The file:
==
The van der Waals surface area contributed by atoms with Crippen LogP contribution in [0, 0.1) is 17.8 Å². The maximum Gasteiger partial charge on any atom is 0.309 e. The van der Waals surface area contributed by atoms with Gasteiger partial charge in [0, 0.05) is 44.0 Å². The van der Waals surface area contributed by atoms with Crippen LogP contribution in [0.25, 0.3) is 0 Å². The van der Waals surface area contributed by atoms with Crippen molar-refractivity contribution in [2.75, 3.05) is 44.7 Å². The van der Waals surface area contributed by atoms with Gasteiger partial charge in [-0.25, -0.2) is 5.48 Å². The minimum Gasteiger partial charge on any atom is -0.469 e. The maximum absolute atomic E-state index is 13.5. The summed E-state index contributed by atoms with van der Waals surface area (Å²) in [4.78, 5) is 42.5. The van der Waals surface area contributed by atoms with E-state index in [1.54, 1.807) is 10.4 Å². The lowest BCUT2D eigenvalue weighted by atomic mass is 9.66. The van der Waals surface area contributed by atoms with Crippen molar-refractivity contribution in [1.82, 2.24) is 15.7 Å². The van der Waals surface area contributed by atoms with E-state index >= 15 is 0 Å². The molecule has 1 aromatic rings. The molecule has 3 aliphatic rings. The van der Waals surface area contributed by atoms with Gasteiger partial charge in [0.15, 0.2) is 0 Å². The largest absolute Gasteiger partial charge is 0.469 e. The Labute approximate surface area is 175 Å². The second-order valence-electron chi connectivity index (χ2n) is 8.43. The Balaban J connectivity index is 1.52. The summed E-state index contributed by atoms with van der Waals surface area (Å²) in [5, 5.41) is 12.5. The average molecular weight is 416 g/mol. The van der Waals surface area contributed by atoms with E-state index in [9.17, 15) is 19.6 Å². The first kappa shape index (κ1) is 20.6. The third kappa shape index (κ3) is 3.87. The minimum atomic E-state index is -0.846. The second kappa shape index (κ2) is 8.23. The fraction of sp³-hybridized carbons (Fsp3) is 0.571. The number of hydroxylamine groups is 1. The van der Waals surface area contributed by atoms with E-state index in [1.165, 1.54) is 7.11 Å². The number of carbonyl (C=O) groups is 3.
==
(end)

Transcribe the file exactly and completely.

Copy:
The van der Waals surface area contributed by atoms with Crippen LogP contribution in [0, 0.1) is 17.8 Å². The maximum Gasteiger partial charge on any atom is 0.309 e. The van der Waals surface area contributed by atoms with Gasteiger partial charge in [0, 0.05) is 44.0 Å². The van der Waals surface area contributed by atoms with Crippen LogP contribution in [0.25, 0.3) is 0 Å². The van der Waals surface area contributed by atoms with Crippen molar-refractivity contribution in [2.75, 3.05) is 44.7 Å². The van der Waals surface area contributed by atoms with Gasteiger partial charge in [-0.25, -0.2) is 5.48 Å². The minimum Gasteiger partial charge on any atom is -0.469 e. The maximum absolute atomic E-state index is 13.5. The summed E-state index contributed by atoms with van der Waals surface area (Å²) in [4.78, 5) is 42.5. The van der Waals surface area contributed by atoms with E-state index in [1.54, 1.807) is 10.4 Å². The lowest BCUT2D eigenvalue weighted by atomic mass is 9.66. The van der Waals surface area contributed by atoms with Crippen molar-refractivity contribution in [1.82, 2.24) is 15.7 Å². The van der Waals surface area contributed by atoms with E-state index >= 15 is 0 Å². The molecule has 1 aromatic rings. The molecule has 3 aliphatic rings. The van der Waals surface area contributed by atoms with Gasteiger partial charge in [0.15, 0.2) is 0 Å². The largest absolute Gasteiger partial charge is 0.469 e. The Labute approximate surface area is 175 Å². The second-order valence-electron chi connectivity index (χ2n) is 8.43. The Balaban J connectivity index is 1.52. The summed E-state index contributed by atoms with van der Waals surface area (Å²) in [5, 5.41) is 12.5. The average molecular weight is 416 g/mol. The van der Waals surface area contributed by atoms with E-state index in [9.17, 15) is 19.6 Å². The first kappa shape index (κ1) is 20.6. The third kappa shape index (κ3) is 3.87. The minimum atomic E-state index is -0.846. The second kappa shape index (κ2) is 8.23. The fraction of sp³-hybridized carbons (Fsp3) is 0.571. The number of hydroxylamine groups is 1. The van der Waals surface area contributed by atoms with E-state index in [1.165, 1.54) is 7.11 Å². The number of carbonyl (C=O) groups is 3.